Forum for Science, Industry and Business

Sponsored by:     3M 
Search our Site:

 

Key metabolic pathway implicated in intractable form of breast cancer

19.07.2011
FINDINGS: Using a new in vivo screening system, Whitehead Institute researchers have identified a protein in a key metabolic pathway that is essential in estrogen receptor (ER)-negative breast cancer. When the expression of the gene that codes for this protein—phosphoglycerate dehydrogenase or PHGDH—is suppressed in tumors and cell lines with an overabundance of the protein, the rate of cellular growth declines markedly.

RELEVANCE: PHGDH is overexpressed in approximately 70% of ER-negative breast cancer patients. Patients with ER-negative disease respond poorly to treatment and have a low five-year survival rate. In cells and tumors where it is overexpressed, PHGDH may represent a promising target for drug development.

Using a new in vivo screening system, Whitehead Institute researchers have identified a protein in the serine biosynthesis pathway that is essential in estrogen receptor (ER)-negative breast cancer—a notoriously difficult disease to treat associated with low five-year survival rates.

According to the researchers, when expression of the gene that codes for this protein—phosphoglycerate dehydrogenase or PHGDH—is suppressed in tumors and cell lines with an overabundance of the protein, the rate of cellular growth declines markedly.

As reported this month in Nature, the in vivo screen focused on 133 metabolic genes that the researchers predicted to be necessary for tumorigenesis. Using RNA interference (RNAi), first author Richard Possemato targeted these genes in human breast cancer cells implanted in mice.

"Our goal for this study was to look for essential cancer genes in vivo, where the levels of metabolites are likely more appropriate than in an in vitro model system," says Possemato, a postdoctoral researcher in the lab of Whitehead Member David Sabatini.

In vivo screening provides a more realistic understanding of what would work in a living organism rather than in a Petri dish's artificial environment. During the screen Possemato and colleagues identified PHGDH, which is overexpressed in approximately 70% of ER-negative breast cancer patients, as essential to tumor growth. The PHGDH protein is one of three enzymes involved in the metabolic serine biosynthesis pathway. Cancer cells alter their metabolism in the interest of sustaining rapid growth, and high levels of PHGDH appear to drive such metabolic change. When Possemato suppressed PHGDH protein production in breast cancer cell lines with elevated levels of it, the cells stopped proliferating.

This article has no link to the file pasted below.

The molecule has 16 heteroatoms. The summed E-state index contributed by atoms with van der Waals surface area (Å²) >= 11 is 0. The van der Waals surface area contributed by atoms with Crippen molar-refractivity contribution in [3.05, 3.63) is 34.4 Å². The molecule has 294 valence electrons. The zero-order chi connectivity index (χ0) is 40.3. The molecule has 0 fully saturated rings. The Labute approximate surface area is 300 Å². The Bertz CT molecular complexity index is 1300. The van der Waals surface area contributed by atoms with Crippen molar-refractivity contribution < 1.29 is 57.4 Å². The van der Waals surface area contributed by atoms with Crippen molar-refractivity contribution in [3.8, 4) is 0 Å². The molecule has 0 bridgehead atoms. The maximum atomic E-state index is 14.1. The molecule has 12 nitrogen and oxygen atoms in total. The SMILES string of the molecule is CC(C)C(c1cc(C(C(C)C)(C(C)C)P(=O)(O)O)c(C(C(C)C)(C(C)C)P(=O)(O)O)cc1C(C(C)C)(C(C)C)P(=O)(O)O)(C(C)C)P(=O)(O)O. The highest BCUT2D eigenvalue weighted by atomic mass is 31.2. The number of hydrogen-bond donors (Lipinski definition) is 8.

The findings suggest that PHGDH may represent a promising target for drug development for ER-negative breast cancer.

"We do think this has some therapeutic relevance, where an inhibitors of this enzyme would have effects on the cells we identified that tend to overexpress this enzyme," says Sabatini, who is also a biology professor at MIT. "By RNAi, we've provided proof of principle, but whether a drug against this protein would be valuable remains to be determined."

This research was supported by Susan G. Komen for the Cure, Life Science Research Foundation, Keck Foundation, David H. Koch Institute for Integrative Cancer Research at MIT, The Alexander and Margaret Stewart Trust Fund, and National Institutes of Health (NIH).

Sabatini serves as a Member of the Scientific Advisory Board of Agios Pharmaceuticals.

Written by Nicole Giese

David Sabatini's primary affiliation is with Whitehead Institute for Biomedical Research, where his laboratory is located and all his research is conducted. He is also a Howard Hughes Medical Institute investigator and a professor of biology at Massachusetts Institute of Technology.

Full Citation:

"Functional genomics reveal that the serine synthesis pathway is essential in breast cancer"

Nature, online July 14, 2011.

Richard Possemato (1,2,3,4), Kevin M. Marks (5), Yoav D. Shaul (1,2,3,4), Michael E. Pacold (1,2,3,4,6), Dohoon Kim (1,2,3,4), Kývanç Birsoy (1,2,3,4), Shalini Sethumadhavan (5), Hin-KoonWoo (5), Hyun G. Jang (5), Abhishek K. Jha (5), Walter W. Chen (1,2,3,4), Francesca G. Barrett (1), Nicolas Stransky (3), Zhi-Yang Tsun (1,2,3,4), Glenn S. Cowley (3), Jordi Barretina (3,7), Nada Y. Kalaany (1,2,3,4), Peggy P. Hsu (1,2,3,4), Kathleen Ottina (1,2,3,4), Albert M. Chan (1,2,3,4), Bingbing Yuan (1), Levi A. Garraway (3,7), David E. Root (3), Mari Mino-Kenudson (8), Elena F. Brachtel (8), Edward M. Driggers (5) and David M. Sabatini (1,2,3,4).

1. Whitehead Institute for Biomedical Research, Nine Cambridge Center, Cambridge, Massachusetts 02142, USA.
2. Howard Hughes Medical Institute and Department of Biology, Massachusetts Institute of Technology, Cambridge, Massachusetts 02139, USA.
3. Broad Institute of Harvard and MIT, Seven Cambridge Center, Cambridge, Massachusetts 02142, USA.